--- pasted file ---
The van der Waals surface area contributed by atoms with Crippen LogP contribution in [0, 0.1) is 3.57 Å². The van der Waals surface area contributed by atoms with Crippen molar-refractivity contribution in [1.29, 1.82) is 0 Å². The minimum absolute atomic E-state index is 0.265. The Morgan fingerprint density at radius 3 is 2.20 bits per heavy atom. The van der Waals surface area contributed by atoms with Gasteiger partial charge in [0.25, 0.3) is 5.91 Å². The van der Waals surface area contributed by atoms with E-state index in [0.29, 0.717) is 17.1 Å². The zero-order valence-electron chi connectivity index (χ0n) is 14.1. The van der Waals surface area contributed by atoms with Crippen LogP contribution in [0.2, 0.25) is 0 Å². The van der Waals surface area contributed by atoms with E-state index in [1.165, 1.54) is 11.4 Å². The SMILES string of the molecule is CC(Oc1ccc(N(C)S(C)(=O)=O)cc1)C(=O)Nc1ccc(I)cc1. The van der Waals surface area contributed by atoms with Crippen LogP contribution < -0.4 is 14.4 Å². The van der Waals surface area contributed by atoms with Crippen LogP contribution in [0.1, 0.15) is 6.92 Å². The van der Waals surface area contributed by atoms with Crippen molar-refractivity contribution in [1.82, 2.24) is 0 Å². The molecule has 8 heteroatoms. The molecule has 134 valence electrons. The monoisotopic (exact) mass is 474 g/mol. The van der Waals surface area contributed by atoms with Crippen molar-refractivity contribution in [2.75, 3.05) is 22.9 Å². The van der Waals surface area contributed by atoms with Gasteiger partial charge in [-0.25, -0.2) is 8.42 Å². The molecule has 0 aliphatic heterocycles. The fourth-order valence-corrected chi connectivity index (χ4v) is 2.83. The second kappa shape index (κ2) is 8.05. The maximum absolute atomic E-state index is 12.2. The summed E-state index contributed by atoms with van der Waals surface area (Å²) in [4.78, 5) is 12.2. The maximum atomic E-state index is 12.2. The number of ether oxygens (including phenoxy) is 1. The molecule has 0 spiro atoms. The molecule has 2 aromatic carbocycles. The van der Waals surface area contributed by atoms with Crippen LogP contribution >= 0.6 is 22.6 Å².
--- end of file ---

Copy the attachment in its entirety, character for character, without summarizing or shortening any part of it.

The van der Waals surface area contributed by atoms with Crippen LogP contribution in [0, 0.1) is 3.57 Å². The van der Waals surface area contributed by atoms with Crippen molar-refractivity contribution in [1.29, 1.82) is 0 Å². The minimum absolute atomic E-state index is 0.265. The Morgan fingerprint density at radius 3 is 2.20 bits per heavy atom. The van der Waals surface area contributed by atoms with Gasteiger partial charge in [0.25, 0.3) is 5.91 Å². The van der Waals surface area contributed by atoms with E-state index in [0.29, 0.717) is 17.1 Å². The zero-order valence-electron chi connectivity index (χ0n) is 14.1. The van der Waals surface area contributed by atoms with Crippen LogP contribution in [0.2, 0.25) is 0 Å². The van der Waals surface area contributed by atoms with E-state index in [1.165, 1.54) is 11.4 Å². The SMILES string of the molecule is CC(Oc1ccc(N(C)S(C)(=O)=O)cc1)C(=O)Nc1ccc(I)cc1. The van der Waals surface area contributed by atoms with Crippen LogP contribution < -0.4 is 14.4 Å². The van der Waals surface area contributed by atoms with Crippen LogP contribution in [0.1, 0.15) is 6.92 Å². The van der Waals surface area contributed by atoms with Crippen molar-refractivity contribution in [1.82, 2.24) is 0 Å². The molecule has 8 heteroatoms. The molecule has 134 valence electrons. The monoisotopic (exact) mass is 474 g/mol. The van der Waals surface area contributed by atoms with Crippen molar-refractivity contribution in [2.75, 3.05) is 22.9 Å². The van der Waals surface area contributed by atoms with Gasteiger partial charge in [-0.25, -0.2) is 8.42 Å². The molecule has 0 aliphatic heterocycles. The fourth-order valence-corrected chi connectivity index (χ4v) is 2.83. The second kappa shape index (κ2) is 8.05. The maximum absolute atomic E-state index is 12.2. The summed E-state index contributed by atoms with van der Waals surface area (Å²) in [4.78, 5) is 12.2. The maximum atomic E-state index is 12.2. The number of ether oxygens (including phenoxy) is 1. The molecule has 0 spiro atoms. The molecule has 2 aromatic carbocycles. The van der Waals surface area contributed by atoms with Crippen LogP contribution >= 0.6 is 22.6 Å².